How to Improve Your Mobile Website Performance

Improve Mobile Website Performance

Having a mobile-friendly website has quickly become the cost of doing business online. If a potential customer visits your website from their phone only to find a hot mess, odds are they not only will exit your site within seconds, they will also look elsewhere for their needs — often running straight to your competitors. One of the key factors in having a mobile-friendly website is its performance. In other words, how quickly the content loads and how smoothly users can carry out actions. But what determines a website’s mobile performance, and what can you do to improve yours?

Why does mobile performance matter?

According to recent research across several industries, 53% of website visitors will leave a webpage if it takes more than three seconds to load. That’s not a lot of time! Your chance to engage users and persuade them to spend their precious time on your website literally comes down to a matter of seconds. Conversions, then, depend on your website’s ability to load quickly and deliver content to users without delay.

Search engines are not oblivious to this fact. Mobile performance has become so important among internet usage that Google now considers pagespeed as one of the key determining factors in ranking websites and assigning quality scores. This mobile-first trend means that not only will you miss out on conversions if your site is slow, you will also be buried in the search results and many potential customers will never find you. In other words, RIP.

Free tools to measure your website’s mobile performance:

5 Ways to Improve Mobile Website Performance

1. Compress Images

You can use premium tools like Photoshop, or free online tools like resizeimage.net and tinyjpg.com to compress the file size of your website’s images. Keeping the size of your images down will allow them to load faster, but be sure not to compress the images so much that it results in a noticeable loss of quality.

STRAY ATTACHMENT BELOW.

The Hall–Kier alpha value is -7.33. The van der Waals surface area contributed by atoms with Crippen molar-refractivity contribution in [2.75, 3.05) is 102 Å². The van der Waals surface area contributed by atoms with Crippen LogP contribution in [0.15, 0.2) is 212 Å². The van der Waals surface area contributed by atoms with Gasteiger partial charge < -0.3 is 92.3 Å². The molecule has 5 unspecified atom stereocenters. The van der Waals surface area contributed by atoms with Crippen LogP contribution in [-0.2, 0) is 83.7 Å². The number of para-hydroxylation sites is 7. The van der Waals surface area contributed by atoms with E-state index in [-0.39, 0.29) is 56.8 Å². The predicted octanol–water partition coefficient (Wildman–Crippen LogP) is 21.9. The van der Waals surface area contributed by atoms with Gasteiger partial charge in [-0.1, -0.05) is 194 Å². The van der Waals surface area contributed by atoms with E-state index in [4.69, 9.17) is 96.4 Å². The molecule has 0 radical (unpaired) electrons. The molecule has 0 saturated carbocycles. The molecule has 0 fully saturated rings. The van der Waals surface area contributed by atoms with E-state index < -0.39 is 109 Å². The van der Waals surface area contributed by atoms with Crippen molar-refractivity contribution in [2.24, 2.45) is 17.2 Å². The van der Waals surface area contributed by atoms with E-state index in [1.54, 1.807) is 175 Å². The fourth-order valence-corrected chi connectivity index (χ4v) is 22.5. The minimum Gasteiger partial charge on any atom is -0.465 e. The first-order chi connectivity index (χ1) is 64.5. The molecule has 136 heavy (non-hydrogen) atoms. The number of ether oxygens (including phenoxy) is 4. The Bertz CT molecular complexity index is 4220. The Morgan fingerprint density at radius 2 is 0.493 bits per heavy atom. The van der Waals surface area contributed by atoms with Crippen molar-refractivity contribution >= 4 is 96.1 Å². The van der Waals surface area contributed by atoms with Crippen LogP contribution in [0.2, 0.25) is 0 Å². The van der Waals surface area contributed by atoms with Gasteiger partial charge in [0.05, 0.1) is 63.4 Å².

2. Reduce the Number of Custom Fonts and Weights

Every additional font family and weight you add to a web page adds load time. While typography is an essential part of branding and design, you should be mindful of how font choices affect page load time.

3. Allow Browsers to Cache Images and Data 

Caching reduces the number of new elements a browser has to load each time a user visits your website. If your site has a lot of media to load, this can go a long way in improving load times for returning visitors.

4. Keep the Design Simple

Flashy websites require a lot of custom CSS and JavaScript, which can lead to slow load times, poor performance, and an increased risk of elements breaking down the road. While you don’t have to be a minimalist, you should always consider the benefit of adding a design element vs the overall cost to the website’s performance.

5. Remove Unnecessary JavaScript

JavaScript allows your website to do pretty much anything at all, but it also comes at a performance cost. While some JavaScript will be necessary for the functionality of your website, other scripts from tracking tools and plugins can add unnecessary bulk. To make matters worse, these scripts often come from third parties and make themselves at home in the background of your site, quietly adding time to your page-load speeds and performing no valuable function at all. Free mobile testing tools like Google’s PageSpeed Insights will identify burdensome JavaScript and offer tips for improving it.

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